Maine has stepped into a highly politicized case that could affect millions of people, joining 21 other states and the District of Columbia in a brief filed before the U.S. Supreme Court arguing in favor of maintaining health insurance subsidies for the residents of all states under the Affordable Care Act.

The Supreme Court is scheduled next month to hear an argument to eliminate subsidies for the 36 states – including Maine – that chose to not establish state-run health care marketplaces, leaving their citizens to purchase the required insurance on the federally run exchange, healthcare.gov.

The case before the court stems from the subsidies that people receive in the form of a tax credit from the IRS. A provision in the ACA limits the subsidies to “an exchange established by the state.” The plaintiffs argue that the purpose of the tax-credit provision was to induce states to create their own health care marketplaces, and that the IRS is illegally giving the subsidies to people in the 36 states because they signed up for coverage on an exchange created by the federal government.

Supporters of the ACA say Congress intended for state and federally run exchanges to be treated equally, and that the plaintiffs are trying to dismantle the law through a technicality.

If the Supreme Court rules in the plaintiffs’ favor, more than 6 million people would lose their subsidies, and many also would probably lose their insurance, putting the viability of the ACA in question.

Why Maine joined in the fight to save an integral component of the ACA is unclear.

Gov. Paul LePage has blocked attempts by Democratic and some moderate Republican lawmakers to expand Medicaid – another facet of the ACA. State officials, including those representing LePage, couldn’t be reached for comment Monday.

Without subsidies, many who have gained insurance through the ACA would no longer be able to afford premiums that can reach $400 or more per month without government assistance. With subsidies, many people purchasing individual insurance pay between $100 and $200 per month.

The “friend of the court” brief, signed by Maine Attorney General Janet Mills, was filed Jan. 28 in the “King vs. Burwell” case that’s scheduled to go before the Supreme Court on March 4 and is likely to be decided this summer. Mills couldn’t be reached for comment Monday.

“Friend of the court” filings are submitted by those who are not parties to the court case but have an interest in the outcome and want the Supreme Court to consider their opinion.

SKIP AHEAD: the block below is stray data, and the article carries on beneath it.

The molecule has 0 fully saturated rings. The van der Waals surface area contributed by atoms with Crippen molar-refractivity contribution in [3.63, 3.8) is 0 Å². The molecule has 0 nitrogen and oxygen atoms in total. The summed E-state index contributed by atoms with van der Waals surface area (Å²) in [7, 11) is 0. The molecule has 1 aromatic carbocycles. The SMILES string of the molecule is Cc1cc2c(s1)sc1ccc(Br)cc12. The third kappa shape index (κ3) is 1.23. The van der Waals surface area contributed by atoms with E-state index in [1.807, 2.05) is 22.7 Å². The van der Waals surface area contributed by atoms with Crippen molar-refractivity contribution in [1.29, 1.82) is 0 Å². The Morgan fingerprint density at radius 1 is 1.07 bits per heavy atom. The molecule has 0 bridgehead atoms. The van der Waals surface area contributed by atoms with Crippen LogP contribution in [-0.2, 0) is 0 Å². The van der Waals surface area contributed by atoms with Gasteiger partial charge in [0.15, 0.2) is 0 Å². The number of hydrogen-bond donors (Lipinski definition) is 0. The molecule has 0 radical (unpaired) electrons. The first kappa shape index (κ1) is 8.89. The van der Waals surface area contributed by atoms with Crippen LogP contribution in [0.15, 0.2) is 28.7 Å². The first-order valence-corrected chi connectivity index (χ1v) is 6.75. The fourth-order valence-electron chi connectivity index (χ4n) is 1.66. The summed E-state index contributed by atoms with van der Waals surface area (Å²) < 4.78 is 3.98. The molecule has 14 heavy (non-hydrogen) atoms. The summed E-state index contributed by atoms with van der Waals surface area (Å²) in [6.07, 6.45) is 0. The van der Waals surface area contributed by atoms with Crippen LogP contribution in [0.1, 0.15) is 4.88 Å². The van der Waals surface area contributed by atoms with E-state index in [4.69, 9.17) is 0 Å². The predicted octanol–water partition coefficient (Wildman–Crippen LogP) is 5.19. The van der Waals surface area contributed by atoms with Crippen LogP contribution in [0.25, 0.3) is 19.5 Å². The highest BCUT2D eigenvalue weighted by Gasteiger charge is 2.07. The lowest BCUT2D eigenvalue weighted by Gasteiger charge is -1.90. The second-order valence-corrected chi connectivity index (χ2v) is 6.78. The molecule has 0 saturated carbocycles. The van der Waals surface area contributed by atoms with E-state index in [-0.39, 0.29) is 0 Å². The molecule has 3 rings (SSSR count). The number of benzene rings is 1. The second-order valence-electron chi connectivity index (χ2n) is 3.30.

Nearly 90 percent of the more than 61,000 people in Maine who have so far signed up for 2015 insurance through the ACA qualify for subsidies, which extend to those earning up to 400 percent of the federal poverty level, or about $90,000 for a family of four.

“It would really erode the effectiveness of the program if the subsidies didn’t exist,” said Kevin Lewis, CEO of Maine Community Health Options, one of the insurers on the Maine marketplace. “It would make it that much tougher for people to afford insurance.”

A national group representing co-operatives like Maine Community Health Options also has filed a “friend of the court” brief advocating for the subsidies to remain.

Meanwhile, Maine is joining the federal government and the 21 other states in arguing that the intent of lawmakers crafting the law was to provide subsidies to everyone signing up for insurance – not to create separate insurance benefits for those who enroll through state-based versus federally run marketplaces.

Whether Mills and LePage agree on the “King vs. Burwell” case is unclear. LePage spokeswoman Adrienne Bennett said Monday that she could not provide any clarity on the issue because she hasn’t spoken with the governor about the topic.

Many conservative politicians have relentlessly criticized the ACA and have lobbied to repeal the law.

Lewis is pleased that Maine is joining states working to preserve the ACA.

“I think it’s vitally important that we all weigh in so people can have better access to coverage,” he said. Without subsidies, fewer healthy people would enroll, making coverage more expensive because the remaining insurance pool would contain sicker people, Lewis said.

Trish Riley, executive director of Maine and Washington-based National Academy for State Health Policy, a health policy think tank, said it’s important for many groups to give their opinion on the case, letting the Supreme Court know the practical impact of cutting off subsidies for millions of people.

“The reality is, if this happens there would be millions who have insurance who could no longer afford their premiums. What would happen to those people?” Riley said.